The use of psychedelics (LSD and psilocybin) are arguably the most recent and potentially promising advancements for treating mental health disorders that health sciences have seen in some time. However, despite the large amount of public and scientific interest in the research and clinical studies, we don’t currently have a standard of care nor a consensus as to how psychotherapy and psychedelics can be combined for maximum effectiveness.
So what’s the outlook on psychedelics as the future of mental health?
Let’s take a look at what we know so far:
What Can Psychedelics Potentially Treat?
There is a growing body of evidence suggesting that the psychedelic compounds found in LSD, psilocybin, and MDMA have strong therapeutic potential for a variety of mental health conditions. This would include general anxiety disorder (GAD), major depressive disorder (MDD), post-traumatic stress disorder (PTSD), and more.
For example, psilocybin, the psychoactive compound in “magic mushrooms,” is currently in phase II clinical trials for MDD. This compound is a known agonist of the brain’s serotonergic 5-HT2A receptors, which are directly linked to creativity, cognitive flexibility, and an enhanced imagination. So far, the compound shows positive results in studies involving individuals with MDD, rapidly reducing their symptoms in the beginning and sustaining those results over a four-week period.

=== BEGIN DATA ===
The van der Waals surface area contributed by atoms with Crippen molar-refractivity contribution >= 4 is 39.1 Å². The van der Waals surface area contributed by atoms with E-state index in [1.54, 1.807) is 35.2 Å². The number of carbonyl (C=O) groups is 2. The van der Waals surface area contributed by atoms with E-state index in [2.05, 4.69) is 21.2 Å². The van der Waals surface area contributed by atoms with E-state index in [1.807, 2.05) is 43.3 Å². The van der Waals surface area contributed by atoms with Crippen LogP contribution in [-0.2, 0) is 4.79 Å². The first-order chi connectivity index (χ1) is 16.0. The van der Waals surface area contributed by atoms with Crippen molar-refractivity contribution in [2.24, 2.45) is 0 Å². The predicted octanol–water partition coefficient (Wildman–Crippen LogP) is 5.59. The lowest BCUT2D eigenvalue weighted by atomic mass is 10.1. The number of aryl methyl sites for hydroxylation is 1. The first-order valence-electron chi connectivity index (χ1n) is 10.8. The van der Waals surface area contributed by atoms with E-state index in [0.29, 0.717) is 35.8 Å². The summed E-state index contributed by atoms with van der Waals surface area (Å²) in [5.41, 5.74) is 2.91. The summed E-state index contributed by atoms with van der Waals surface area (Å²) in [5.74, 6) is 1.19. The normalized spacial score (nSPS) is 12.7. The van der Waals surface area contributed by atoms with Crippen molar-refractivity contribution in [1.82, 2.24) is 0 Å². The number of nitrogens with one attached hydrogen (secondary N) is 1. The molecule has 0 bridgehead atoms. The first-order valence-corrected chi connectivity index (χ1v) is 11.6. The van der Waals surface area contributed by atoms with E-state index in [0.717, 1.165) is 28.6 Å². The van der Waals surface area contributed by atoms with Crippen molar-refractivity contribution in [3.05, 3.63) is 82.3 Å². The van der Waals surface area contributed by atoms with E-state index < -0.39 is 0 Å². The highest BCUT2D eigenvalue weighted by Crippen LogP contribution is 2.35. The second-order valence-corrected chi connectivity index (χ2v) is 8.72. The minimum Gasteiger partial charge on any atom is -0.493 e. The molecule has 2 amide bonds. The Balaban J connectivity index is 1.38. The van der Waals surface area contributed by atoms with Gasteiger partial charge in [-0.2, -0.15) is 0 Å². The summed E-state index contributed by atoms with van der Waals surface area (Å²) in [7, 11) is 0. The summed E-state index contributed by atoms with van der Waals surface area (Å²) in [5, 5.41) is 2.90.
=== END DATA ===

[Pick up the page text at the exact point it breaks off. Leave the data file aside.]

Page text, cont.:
When it comes to treating anxiety disorders, such as PTSD, the “party drug” MDMA has been discovered to have a unique ability to promote acceptance and empathy in one’s self and others. In addition to elevating the brain’s oxytocin levels, MDMA also stimulates the release of the neurotransmitters serotonin, norepinephrine, and dopamine. This results in an improved mood and higher levels of sociability.
In clinical studies, brain imaging post MDMA administration shows a decreased amygdala activation which in turn reduces the “fear response.” This has enabled patients to emotionally engage in therapy without becoming overwhelmed by intense emotions or anxiety.
It should be noted that both forms of psychedelic treatments are meant to be accompanied by traditional forms of therapy as well as psychiatric medications where needed.
What Happens Next?
As of right now, MDMA-assisted psychotherapy is the closest psychedelic treatment to receiving FDA approval as it’s currently undergoing phase III clinical trials in patients with PTSD. With FDA approval, MDMA-assisted psychotherapy can be used as a treatment method in as little as two years’ time.
Psilocybin, on the other hand, is taking more time than expected to reach FA approval. The psychedelic compound was on track for approval by 2021, however, researchers have stated that more clinical trials are needed to ensure that its positive side effects will continue to last beyond one year. Another limitation lies in the federal government, as psilocybin is still a schedule I controlled substance, making it more difficult to obtain the FDA’s approval as a viable method of treatment.
However, with more long-term research yielding favorable results, we can expect psilocybin to be on its way to approval and use within the next three to five years.
It may be quite a while before psychedelic substances officially become mainstream methods of treatment for mental health disorders. Keep up to date with the latest in mental health news by visiting our blog.